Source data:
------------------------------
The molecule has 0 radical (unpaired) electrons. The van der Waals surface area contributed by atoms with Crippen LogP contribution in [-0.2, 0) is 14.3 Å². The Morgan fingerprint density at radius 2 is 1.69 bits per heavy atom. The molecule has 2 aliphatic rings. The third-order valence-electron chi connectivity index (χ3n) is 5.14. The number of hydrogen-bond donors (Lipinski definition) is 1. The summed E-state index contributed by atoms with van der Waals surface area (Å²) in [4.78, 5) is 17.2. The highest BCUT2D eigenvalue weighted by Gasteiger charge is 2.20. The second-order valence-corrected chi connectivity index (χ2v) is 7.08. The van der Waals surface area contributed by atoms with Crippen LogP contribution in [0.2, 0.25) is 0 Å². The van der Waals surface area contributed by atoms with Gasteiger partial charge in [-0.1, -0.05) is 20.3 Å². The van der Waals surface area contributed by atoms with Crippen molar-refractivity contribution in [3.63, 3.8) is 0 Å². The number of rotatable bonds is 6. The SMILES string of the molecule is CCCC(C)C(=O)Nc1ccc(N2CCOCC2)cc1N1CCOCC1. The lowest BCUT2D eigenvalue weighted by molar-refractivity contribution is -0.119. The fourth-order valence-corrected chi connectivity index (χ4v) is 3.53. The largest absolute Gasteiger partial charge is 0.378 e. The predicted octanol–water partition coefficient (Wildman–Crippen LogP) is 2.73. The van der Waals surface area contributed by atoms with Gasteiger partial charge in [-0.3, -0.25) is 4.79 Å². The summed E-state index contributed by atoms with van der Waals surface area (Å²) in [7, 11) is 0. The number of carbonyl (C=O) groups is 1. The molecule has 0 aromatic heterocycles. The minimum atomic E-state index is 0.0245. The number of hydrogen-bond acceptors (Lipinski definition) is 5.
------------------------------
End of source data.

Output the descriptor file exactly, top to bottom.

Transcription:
The molecule has 0 radical (unpaired) electrons. The van der Waals surface area contributed by atoms with Crippen LogP contribution in [-0.2, 0) is 14.3 Å². The Morgan fingerprint density at radius 2 is 1.69 bits per heavy atom. The molecule has 2 aliphatic rings. The third-order valence-electron chi connectivity index (χ3n) is 5.14. The number of hydrogen-bond donors (Lipinski definition) is 1. The summed E-state index contributed by atoms with van der Waals surface area (Å²) in [4.78, 5) is 17.2. The highest BCUT2D eigenvalue weighted by Gasteiger charge is 2.20. The second-order valence-corrected chi connectivity index (χ2v) is 7.08. The van der Waals surface area contributed by atoms with Crippen LogP contribution in [0.2, 0.25) is 0 Å². The van der Waals surface area contributed by atoms with Gasteiger partial charge in [-0.1, -0.05) is 20.3 Å². The van der Waals surface area contributed by atoms with Crippen molar-refractivity contribution in [3.63, 3.8) is 0 Å². The number of rotatable bonds is 6. The SMILES string of the molecule is CCCC(C)C(=O)Nc1ccc(N2CCOCC2)cc1N1CCOCC1. The lowest BCUT2D eigenvalue weighted by molar-refractivity contribution is -0.119. The fourth-order valence-corrected chi connectivity index (χ4v) is 3.53. The largest absolute Gasteiger partial charge is 0.378 e. The predicted octanol–water partition coefficient (Wildman–Crippen LogP) is 2.73. The van der Waals surface area contributed by atoms with Gasteiger partial charge in [-0.3, -0.25) is 4.79 Å². The summed E-state index contributed by atoms with van der Waals surface area (Å²) in [7, 11) is 0. The number of carbonyl (C=O) groups is 1. The molecule has 0 aromatic heterocycles. The minimum atomic E-state index is 0.0245. The number of hydrogen-bond acceptors (Lipinski definition) is 5.